In last week's issue, I noted a disjunction between the rules-based thinking that governs the way airlines maintain safety, move people and manage their businesses vs. the service ethic that produces great guest experiences.
So, how can a genuine service ethic be created and instilled in a space as entrenched and static as the airline industry?
It's not a merely academic discussion: A recent study demonstrated that, over time, there is a direct correlation between public airlines' levels of guest satisfaction and their stock prices.
By "doing good" by its customers, the airlines really can do well with investors, the public markets and other stakeholders.
The four tasks of good management
A starting point is evaluating the context of service, identifying all the guest touchpoints, then hiring for talent: picking the right people to serve as customer-service ambassadors for your brand.
Hiring for talent often means awarding positions to candidates who have less experience than your longest-serving, most highly recognized internal personnel. It might mean hiring from outside the airline industry altogether.
At a time when the airline industry is growing and hiring is robust, it would be well worthwhile to cast a broad net to recruit from industries that have nothing to do with aviation. Who knows what great service innovations service managers from the entertainment, restaurant or retail industries could provide?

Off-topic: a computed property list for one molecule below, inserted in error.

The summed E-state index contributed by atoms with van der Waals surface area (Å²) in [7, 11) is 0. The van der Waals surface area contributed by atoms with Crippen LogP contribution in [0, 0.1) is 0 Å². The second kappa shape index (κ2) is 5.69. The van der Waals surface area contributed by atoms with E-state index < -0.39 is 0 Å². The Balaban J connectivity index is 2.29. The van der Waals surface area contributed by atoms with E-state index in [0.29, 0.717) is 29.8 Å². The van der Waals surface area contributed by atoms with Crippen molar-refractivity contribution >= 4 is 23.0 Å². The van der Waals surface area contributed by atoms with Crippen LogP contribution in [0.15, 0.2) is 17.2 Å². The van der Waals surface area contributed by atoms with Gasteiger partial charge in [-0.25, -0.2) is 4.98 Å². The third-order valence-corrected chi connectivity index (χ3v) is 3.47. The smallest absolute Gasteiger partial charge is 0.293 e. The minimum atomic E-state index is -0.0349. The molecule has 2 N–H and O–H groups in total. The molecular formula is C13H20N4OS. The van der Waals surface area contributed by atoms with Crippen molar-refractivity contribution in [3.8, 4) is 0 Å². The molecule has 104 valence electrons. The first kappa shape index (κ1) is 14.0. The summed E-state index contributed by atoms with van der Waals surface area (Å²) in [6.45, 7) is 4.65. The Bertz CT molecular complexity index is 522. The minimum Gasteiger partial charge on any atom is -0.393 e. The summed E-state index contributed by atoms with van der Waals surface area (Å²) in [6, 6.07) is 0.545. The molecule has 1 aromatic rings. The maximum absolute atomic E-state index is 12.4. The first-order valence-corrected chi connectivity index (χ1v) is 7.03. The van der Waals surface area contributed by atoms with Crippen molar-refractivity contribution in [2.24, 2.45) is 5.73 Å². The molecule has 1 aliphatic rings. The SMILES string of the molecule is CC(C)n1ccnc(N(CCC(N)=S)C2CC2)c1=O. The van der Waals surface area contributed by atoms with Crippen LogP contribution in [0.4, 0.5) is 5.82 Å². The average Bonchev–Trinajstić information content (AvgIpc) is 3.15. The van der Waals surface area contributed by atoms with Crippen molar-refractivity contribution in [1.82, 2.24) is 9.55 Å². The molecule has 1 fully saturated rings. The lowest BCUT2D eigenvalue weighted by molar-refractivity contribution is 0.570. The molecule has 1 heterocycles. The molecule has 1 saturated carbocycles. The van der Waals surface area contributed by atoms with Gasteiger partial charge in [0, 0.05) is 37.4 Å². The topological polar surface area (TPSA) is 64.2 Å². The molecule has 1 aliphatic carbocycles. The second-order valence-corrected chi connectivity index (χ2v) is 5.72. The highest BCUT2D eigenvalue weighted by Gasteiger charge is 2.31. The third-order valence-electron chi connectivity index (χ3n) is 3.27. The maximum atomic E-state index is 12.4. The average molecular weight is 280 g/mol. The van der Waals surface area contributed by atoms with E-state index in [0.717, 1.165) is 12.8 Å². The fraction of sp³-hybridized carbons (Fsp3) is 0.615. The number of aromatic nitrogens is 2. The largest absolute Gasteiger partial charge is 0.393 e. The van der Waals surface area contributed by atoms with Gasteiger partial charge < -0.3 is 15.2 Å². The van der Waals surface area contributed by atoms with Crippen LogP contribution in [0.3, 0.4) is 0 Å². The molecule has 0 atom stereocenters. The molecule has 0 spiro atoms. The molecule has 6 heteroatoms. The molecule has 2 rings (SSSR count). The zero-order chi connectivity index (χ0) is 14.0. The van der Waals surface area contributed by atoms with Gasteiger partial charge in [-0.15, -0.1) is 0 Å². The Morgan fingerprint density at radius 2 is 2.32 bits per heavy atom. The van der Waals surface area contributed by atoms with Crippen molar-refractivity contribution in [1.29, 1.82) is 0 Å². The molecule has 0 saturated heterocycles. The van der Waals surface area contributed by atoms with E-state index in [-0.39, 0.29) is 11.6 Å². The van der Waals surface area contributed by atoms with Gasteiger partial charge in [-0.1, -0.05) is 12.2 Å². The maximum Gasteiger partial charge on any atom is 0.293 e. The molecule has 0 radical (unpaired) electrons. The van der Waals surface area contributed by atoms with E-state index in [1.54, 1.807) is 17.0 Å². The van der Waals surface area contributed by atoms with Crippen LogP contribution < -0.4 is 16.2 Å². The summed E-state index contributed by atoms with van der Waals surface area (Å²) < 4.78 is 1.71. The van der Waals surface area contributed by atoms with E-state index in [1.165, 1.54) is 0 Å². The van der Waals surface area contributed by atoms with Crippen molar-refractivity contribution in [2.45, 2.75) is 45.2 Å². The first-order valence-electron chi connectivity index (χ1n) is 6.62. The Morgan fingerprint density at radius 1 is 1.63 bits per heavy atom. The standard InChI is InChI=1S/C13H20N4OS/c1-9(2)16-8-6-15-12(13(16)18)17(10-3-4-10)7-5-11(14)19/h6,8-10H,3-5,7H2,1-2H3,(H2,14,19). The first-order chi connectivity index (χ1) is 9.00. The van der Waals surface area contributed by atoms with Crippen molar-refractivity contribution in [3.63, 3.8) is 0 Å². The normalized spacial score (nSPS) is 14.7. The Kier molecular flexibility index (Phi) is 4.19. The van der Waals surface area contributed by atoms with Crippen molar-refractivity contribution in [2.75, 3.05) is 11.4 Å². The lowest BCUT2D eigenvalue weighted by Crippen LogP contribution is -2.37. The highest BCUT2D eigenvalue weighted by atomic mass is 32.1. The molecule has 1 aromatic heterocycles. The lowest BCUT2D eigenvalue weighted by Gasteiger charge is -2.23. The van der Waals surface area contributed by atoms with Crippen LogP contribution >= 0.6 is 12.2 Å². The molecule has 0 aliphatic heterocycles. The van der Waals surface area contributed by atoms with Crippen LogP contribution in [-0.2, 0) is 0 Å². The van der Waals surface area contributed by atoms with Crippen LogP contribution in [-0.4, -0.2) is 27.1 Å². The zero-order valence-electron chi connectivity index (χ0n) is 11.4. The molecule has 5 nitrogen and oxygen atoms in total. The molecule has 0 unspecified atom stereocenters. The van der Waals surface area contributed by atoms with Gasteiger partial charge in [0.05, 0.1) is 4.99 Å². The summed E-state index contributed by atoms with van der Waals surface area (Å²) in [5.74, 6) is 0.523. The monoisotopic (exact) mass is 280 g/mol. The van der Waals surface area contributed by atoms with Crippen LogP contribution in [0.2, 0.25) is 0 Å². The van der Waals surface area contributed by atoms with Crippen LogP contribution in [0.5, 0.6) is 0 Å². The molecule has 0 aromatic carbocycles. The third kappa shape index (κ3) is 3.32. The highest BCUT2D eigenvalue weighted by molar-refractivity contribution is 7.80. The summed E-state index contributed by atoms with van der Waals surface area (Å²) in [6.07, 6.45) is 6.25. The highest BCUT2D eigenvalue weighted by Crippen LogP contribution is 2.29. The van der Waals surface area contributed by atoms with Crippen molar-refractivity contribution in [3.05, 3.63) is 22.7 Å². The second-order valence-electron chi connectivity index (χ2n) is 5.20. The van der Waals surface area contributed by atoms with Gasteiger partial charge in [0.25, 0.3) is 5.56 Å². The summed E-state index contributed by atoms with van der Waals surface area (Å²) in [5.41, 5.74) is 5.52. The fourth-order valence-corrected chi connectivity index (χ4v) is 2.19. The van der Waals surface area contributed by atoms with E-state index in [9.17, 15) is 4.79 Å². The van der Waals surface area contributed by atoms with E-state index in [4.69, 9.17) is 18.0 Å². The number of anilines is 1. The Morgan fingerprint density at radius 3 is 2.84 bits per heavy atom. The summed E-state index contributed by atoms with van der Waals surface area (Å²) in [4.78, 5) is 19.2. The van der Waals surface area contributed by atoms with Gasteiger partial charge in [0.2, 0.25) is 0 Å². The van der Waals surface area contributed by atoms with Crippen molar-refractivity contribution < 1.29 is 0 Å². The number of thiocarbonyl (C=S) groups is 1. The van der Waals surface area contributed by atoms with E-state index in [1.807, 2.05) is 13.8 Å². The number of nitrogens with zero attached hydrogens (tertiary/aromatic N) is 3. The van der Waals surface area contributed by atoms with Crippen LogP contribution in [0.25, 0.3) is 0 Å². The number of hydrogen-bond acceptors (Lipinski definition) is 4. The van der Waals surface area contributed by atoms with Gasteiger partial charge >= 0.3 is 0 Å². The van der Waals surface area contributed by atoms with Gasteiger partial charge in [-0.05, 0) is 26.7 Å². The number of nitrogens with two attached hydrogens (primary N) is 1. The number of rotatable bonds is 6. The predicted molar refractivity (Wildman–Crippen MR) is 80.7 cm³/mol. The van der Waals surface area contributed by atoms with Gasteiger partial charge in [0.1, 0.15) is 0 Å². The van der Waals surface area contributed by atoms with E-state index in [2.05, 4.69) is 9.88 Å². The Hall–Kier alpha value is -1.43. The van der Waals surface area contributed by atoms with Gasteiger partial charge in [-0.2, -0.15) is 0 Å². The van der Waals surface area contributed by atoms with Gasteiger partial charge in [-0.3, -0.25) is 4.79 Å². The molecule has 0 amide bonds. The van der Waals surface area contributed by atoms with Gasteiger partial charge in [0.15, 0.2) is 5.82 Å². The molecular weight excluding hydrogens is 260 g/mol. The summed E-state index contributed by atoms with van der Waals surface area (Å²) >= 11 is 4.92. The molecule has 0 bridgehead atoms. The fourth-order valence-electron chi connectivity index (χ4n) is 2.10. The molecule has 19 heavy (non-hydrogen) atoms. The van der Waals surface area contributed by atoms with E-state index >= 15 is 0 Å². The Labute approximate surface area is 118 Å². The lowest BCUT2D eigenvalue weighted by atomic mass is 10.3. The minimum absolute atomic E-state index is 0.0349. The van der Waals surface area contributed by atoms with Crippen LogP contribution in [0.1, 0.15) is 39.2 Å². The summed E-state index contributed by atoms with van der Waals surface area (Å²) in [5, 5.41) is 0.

Second, it's crucial to set standards. If an airline wants to win hearts and minds, it needs to set measurable goals tied to doing just that.
This might require a change in organizational structure or on-plane staffing, perhaps having a single employee on each flight designated as the "guest satisfaction agent," responsible for solving problems and keeping people happy. That person should report up the corporate structure to a senior executive whose single job is to ensure guest satisfaction and the guest experience. The executive should report to the CEO, all in a separate chain of command from pilots and others who focus on the logistical requirements of safe, efficient travel.
This discrete line of reporting will ensure adherence to guest satisfaction as Job 1, without competing revenue, logistics and other issues getting in the way.
The new guest satisfaction standards must be translated into measurable goals, and performance must be monitored constantly.
Commenting on the physician dragged from a United Airlines plane last spring, Ohio Gov. John Kasich noted a "breakdown throughout the company."
He was right.
The only way to ensure measurable performance enhancement is to set strict standards for employee behavior and incentivize meeting and exceeding those standards while measuring performance every step of the way.
The best way to ensure measurement and follow through?